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Using data from Canadian and European healthcare databases, the BMJ has reported that all NSAIDs, including celecoxib and naproxen, increase the risk of acute myocardial infarction.
While the recent 24,081 patient PRECISION study showed noninferiority between celecoxib, naproxen and ibuprofen with regard to CV risk, that study did not include a placebo arm.
Canadian researchers examined computerised drug prescription or medical databases for the use of selective COX-2 inhibitors (including rofecoxib) and traditional NSAIDs, and looked at the risk of acute myocardial infarction (AMI) in NSAID users with non-users.
The cohort included 61,460 AMI cases and 385 303 controls (total of 446 763) who were receiving NSAIDs for one week, one month, or more than a month.
The risk of AMI immediately increased with NSAID exposure. Thus, with 1-7 days of NSAID use, AMI risk was significantly increased (with an adjusted odds ratio >1.0) for celecoxib (OR 1.24), ibuprofen (OR 1.48), diclofenac (OR 1.50), naproxen (OR 1.53), and rofecoxib (OR 1.58).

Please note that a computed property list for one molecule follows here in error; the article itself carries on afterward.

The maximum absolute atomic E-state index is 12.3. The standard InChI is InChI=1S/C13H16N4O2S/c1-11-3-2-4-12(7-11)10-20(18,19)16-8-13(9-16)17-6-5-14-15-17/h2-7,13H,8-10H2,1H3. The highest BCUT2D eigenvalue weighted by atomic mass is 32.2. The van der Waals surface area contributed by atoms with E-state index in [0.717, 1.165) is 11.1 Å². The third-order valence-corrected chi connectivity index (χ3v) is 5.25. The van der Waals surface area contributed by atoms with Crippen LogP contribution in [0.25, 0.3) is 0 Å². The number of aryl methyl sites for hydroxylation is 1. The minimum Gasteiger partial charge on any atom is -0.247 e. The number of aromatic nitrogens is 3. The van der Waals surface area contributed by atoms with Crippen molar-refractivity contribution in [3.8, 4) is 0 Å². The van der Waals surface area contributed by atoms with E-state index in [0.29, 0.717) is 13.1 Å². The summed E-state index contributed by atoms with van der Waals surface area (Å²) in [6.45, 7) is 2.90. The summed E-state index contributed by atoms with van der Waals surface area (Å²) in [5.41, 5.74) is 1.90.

While higher doses were associated with greater risk of myocardial infarction, longer use risk did did exceed risks seen with shorter durations.
Conclusions All NSAIDs, including naproxen, were found to be associated with an increased risk of acute myocardial infarction. Risk of myocardial infarction with celecoxib was comparable to that of traditional NSAIDS and was lower than for rofecoxib. Risk was greatest during the first month of NSAID use and with higher doses.